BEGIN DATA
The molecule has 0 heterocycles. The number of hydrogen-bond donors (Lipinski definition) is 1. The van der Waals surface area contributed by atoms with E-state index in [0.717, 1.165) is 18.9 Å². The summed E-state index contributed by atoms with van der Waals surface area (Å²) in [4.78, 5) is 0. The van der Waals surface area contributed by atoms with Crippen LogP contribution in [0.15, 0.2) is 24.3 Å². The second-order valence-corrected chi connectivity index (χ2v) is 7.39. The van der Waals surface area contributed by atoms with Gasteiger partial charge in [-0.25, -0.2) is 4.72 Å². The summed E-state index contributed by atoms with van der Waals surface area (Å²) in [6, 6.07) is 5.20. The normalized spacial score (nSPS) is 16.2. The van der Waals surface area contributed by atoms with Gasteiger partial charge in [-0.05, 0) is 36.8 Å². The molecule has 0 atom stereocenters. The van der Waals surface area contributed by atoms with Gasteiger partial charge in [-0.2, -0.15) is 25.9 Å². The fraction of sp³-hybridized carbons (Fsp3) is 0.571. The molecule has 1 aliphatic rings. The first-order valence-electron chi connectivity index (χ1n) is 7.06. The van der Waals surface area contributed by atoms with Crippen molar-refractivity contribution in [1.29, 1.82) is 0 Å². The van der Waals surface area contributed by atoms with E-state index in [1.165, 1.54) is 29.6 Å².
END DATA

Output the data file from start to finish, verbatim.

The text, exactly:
The molecule has 0 heterocycles. The number of hydrogen-bond donors (Lipinski definition) is 1. The van der Waals surface area contributed by atoms with E-state index in [0.717, 1.165) is 18.9 Å². The summed E-state index contributed by atoms with van der Waals surface area (Å²) in [4.78, 5) is 0. The van der Waals surface area contributed by atoms with Crippen LogP contribution in [0.15, 0.2) is 24.3 Å². The second-order valence-corrected chi connectivity index (χ2v) is 7.39. The van der Waals surface area contributed by atoms with Gasteiger partial charge in [-0.25, -0.2) is 4.72 Å². The summed E-state index contributed by atoms with van der Waals surface area (Å²) in [6, 6.07) is 5.20. The normalized spacial score (nSPS) is 16.2. The van der Waals surface area contributed by atoms with Gasteiger partial charge in [-0.05, 0) is 36.8 Å². The molecule has 0 atom stereocenters. The van der Waals surface area contributed by atoms with Gasteiger partial charge in [-0.2, -0.15) is 25.9 Å². The fraction of sp³-hybridized carbons (Fsp3) is 0.571. The molecule has 1 aliphatic rings. The first-order valence-electron chi connectivity index (χ1n) is 7.06. The van der Waals surface area contributed by atoms with Crippen molar-refractivity contribution in [1.29, 1.82) is 0 Å². The van der Waals surface area contributed by atoms with E-state index in [1.165, 1.54) is 29.6 Å².